As our friend Hugh Hewitt wonders, it’s tough to see why anyone does business in Seattle these days. Fresh off its imposition of a “head tax” on its most successful businesses, the city council has now begun an effort to raise the limit on property taxes on both businesses and homes, not long after the state of Washington already hiked their levies. The city wants to expand free preschool programs and offer free community college, but it will be anything but free to property owners and businesses:

People who own a home in King County are paying about 17% more in property taxes this year than last year to help pay for the state’s funding of public education.

But come November, Seattle leaders will be asking voters to approve a bit more of an increase for city dwellers.

City Council members say while the state funding property tax hike pays for basic education, the levy they want to be renewed will be an extra investment to ensure that kids from preschool to high school will have what it takes to succeed.

But don’t call it a tax hike, says one council member. It’s an enhancement!

In 2014, Seattle voters approved a $58 million levy allowing low-income kids to go to preschool for free. …

“So it’s just an enhancement of the property tax that people are currently paying and have been since 2011,” Gonzalez said.

The mayor’s office projects that it will cost Seattle homeowners an extra $5 a week, but that adds up — and it’s not the only tax enhancement they’ve faced over the last few years. Businesses will undoubtedly get hit harder, either on property they own directly or by increased lease costs from landlords. The Amazons of Seattle will likely be able to absorb it by passing costs on to their customers, as will the wealthier residents of the city so enamored of the idea of offering “free” services funded by others.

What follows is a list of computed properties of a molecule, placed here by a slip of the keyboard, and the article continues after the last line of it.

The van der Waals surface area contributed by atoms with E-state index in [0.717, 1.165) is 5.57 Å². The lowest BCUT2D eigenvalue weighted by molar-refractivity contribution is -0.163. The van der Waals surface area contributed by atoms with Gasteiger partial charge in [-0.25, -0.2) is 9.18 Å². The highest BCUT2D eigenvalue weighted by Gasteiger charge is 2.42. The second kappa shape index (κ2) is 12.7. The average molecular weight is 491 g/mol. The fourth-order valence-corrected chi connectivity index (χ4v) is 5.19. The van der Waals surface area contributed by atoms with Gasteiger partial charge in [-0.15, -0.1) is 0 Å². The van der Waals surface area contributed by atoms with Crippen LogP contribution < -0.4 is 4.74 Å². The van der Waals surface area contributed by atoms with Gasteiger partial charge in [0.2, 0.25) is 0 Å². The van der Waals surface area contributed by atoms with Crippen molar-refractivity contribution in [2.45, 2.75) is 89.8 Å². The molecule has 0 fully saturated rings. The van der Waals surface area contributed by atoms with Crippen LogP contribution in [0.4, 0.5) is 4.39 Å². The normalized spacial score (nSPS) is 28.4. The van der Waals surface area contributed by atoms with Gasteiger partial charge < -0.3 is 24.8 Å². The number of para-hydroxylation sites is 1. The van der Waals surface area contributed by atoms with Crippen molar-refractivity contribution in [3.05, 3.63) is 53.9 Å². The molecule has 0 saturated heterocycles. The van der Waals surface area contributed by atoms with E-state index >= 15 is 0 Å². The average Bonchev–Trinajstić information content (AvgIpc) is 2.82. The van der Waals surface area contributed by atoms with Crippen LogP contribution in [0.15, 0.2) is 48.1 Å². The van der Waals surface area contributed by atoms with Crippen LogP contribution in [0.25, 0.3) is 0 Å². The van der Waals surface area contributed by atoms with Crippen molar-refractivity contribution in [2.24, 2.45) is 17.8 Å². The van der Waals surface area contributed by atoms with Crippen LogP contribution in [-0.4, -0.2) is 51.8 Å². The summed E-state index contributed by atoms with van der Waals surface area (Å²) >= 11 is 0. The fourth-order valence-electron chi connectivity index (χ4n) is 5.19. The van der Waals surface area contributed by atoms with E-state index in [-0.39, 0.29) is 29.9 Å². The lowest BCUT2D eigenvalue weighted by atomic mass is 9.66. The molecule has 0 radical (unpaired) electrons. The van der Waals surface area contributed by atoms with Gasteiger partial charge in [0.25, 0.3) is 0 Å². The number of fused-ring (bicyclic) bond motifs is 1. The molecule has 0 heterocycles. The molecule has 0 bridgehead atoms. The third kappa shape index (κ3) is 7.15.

It’s the middle class that will get hammered with these tax hikes, and they’re already getting pummeled with all the tax hikes that came before it, as one resident explained:

“It’s not just homelessness. It’s the bike lanes and budget overruns, the Bertha tunnel, and the overruns on that, the First Ave streetcar and overruns on that,” Seattle resident Matt Dubin said. Dubin is a local attorney now running to become a state lawmaker this year. He says he is upset over city leaders squeezing out the middle class. “It’s making it impossible for the middle class to live in Seattle. If we keep going down this road nobody will be able to live in Seattle except for the very rich and the homeless,” Dubin said.

And it might not even stop there. The “very rich” have other options too, and they’ll eventually exercise them. That will leave the few middle-class residents and business owners remaining holding the bag. Better to get out now than get stuck with that bill. Or, better yet, elect city council members with a lick of economic sense and operational competency.